2010 Jan. 25: RI: Bill would restrict wood boilers
Bill would restrict wood boilers
01:00 AM EST on Tuesday, January 26, 2010
By Peter B. Lord
Journal Environment Writer
Outdoor wood boilers in Rhode Island are finally facing some government restrictions.
The state Department of Environmental Management has proposed new regulations that would ban the sale of outdoor wood boilers that fail to meet the so-called Phase 2 emission standards established by the U.S. Environmental Protection Agency. If approved, the rules would go into effect March 31.
Also, the House of Representatives is once again considering a law that would allow the DEM and municipalities to impose a broad range of measures to reduce the chances the stoves would create nuisances by spewing smoke onto neighbors’ properties.
Last year, a House committee heard impassioned testimony from Foster residents who said a neighbor’s outdoor wood boiler was polluting their property and making their lives miserable. The House passed a bill to regulate the boilers, but it died in the Senate. A similar bill is now under consideration.
Outdoor wood boilers are similar to wood stoves, but generally much larger. They are installed in outbuildings where they heat water that is piped underground to houses and businesses. High-end boilers burn relatively cleanly and efficiently. But some owners have been known to close the dampers so the stoves burn more slowly and create more pollutants. Some people have stuffed them with garbage and even tires.
The state DEM said last year it did not have the authority to regulate stove operations and locations without new legislation. But, Douglas McVay, acting chief of air resources at the DEM, says the agency believes it has the authority to regulate sales and installation of the stoves in Rhode Island.
The EPA voluntary regulations prohibit the sales of stoves unless they have been certified to emit 0.32 pounds of particulate matter per million British Thermal Units of output.
McVay said there was a concern because Massachusetts, Vermont, New Hampshire and Maine have enacted the EPA restrictions. Rhode Island officials feared some manufacturers would empty their inventories of less-efficient stoves by selling them in Rhode Island.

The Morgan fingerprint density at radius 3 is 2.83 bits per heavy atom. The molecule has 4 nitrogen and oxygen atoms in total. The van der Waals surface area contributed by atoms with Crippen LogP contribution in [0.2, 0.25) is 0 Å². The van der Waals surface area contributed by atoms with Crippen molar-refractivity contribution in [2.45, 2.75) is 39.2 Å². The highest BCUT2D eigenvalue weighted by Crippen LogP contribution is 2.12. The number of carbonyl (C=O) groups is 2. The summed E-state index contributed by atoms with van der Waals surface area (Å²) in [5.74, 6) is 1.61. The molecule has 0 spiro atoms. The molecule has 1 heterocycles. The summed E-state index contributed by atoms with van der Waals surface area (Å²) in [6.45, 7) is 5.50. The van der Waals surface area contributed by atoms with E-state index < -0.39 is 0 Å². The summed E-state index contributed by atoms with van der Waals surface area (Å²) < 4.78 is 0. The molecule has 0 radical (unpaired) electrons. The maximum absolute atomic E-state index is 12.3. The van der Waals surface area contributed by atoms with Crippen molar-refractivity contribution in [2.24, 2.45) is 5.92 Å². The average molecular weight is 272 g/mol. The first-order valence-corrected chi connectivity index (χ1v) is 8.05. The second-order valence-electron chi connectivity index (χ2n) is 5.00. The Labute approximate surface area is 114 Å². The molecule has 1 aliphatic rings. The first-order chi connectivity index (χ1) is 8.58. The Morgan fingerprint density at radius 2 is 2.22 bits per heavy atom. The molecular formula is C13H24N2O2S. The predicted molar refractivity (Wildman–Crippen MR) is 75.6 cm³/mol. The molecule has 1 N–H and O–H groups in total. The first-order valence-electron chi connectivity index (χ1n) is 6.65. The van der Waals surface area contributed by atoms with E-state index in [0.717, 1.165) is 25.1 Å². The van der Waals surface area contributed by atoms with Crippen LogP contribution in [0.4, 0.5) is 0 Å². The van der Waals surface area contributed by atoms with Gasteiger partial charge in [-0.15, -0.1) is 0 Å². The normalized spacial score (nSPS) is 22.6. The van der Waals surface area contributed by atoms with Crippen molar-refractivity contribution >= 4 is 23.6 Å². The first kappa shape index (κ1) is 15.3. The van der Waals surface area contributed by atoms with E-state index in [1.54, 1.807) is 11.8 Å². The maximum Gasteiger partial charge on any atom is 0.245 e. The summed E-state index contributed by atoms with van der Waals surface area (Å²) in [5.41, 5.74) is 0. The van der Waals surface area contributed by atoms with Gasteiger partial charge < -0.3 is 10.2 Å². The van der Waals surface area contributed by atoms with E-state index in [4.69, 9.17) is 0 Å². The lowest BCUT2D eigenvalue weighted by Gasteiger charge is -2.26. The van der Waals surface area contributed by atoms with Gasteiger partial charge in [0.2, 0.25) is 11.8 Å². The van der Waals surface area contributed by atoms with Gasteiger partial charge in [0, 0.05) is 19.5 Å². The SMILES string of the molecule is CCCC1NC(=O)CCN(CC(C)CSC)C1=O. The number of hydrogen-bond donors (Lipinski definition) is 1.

State Rep. Raymond E. Gallison, Jr., D-Bristol, a cosponsor of the legislation, said he hoped to find a Senate sponsor of the bill this year to improve its chances of passage.
The new bill would prohibit the operation of the boilers between April 1 and Oct. 15, set tougher emission standards and establish certain parameters — stoves would have to be 100 feet from the nearest property and have stacks two feet taller than the roof of the building they are heating, as well as every other roof within 300 feet.
The bill would require municipal building officials to review installation applications. Local officials could also prohibit the boilers in certain zoning districts.
The DEM would require salespeople to notify buyers of the new regulations as well as lists of acceptable fuels.
The American Lung Association in Rhode Island has endorsed the bill. Molly Clark, manager of health promotion and public policy wrote: “Cases throughout New England have documented trespass of smoke from [outdoor wood boilers] on the property and lungs of neighbors, threatening their health and the use of their homes. If the pollutant trespassing was sewage, no one would question the need to stop the pollution. It is time that Rhode Island takes action.”
RI proposes tougher rules for outdoor wood boilers
DEM is proposing the restrictions, according to a spokesman, because several nearby states have already passed similar measures and that might prompt some manufacturers to clean out their inventories by selling their less efficient boilers in Rhode Island.
Outdoor wood boilers are basically extra large wood stoves that are located in separate buildings. They heat water that is piped into houses and businesses for heat. Originally, they were a low-cost method to heat farm buildings. But complaints have grown as people in suburban neighborhoods install the stoves and the smoke annoys neighbors.
The General Assembly considered a bill last year to regulate installation of the boilers, but it failed to pass. It is considering a new bill this year that would empower DEM and municipal governments to regulate the location and installation of the boilers..
It’s one thing if someone out in the middle of twenty acres has an outdoor woodboiler, but when people are installing and using them in an area in which they are interfering with the air quality of other homeowners something has to be done. Some people just have no consideration of their neighbors. In the middle of "downtown" Mapleville there is a home that has one of these outdoor boilers and nearly everytime I drive by there is a cloud of smoke hanging over the roadway in front of their home and bleeding over onto other peoples’ property. It’s ridiculous, I don’t know how the neighbors put up with it.
I’m all for woodburning–we have a woodstove and would never part with it–but people have to know what they are doing, they have to know how to burn wood properly to keep the smoke to a minimum (95% of the time you would never see smoke coming out of our chimney because we burn seasoned wood and we burn it hot) and people need to have consideration of their neighbors.
It’s a shame this sort of thing isn’t common sense, but some people just don’t care about being a good neighbor.
For really good information on woodburning people should visit http://www.woodheat.org.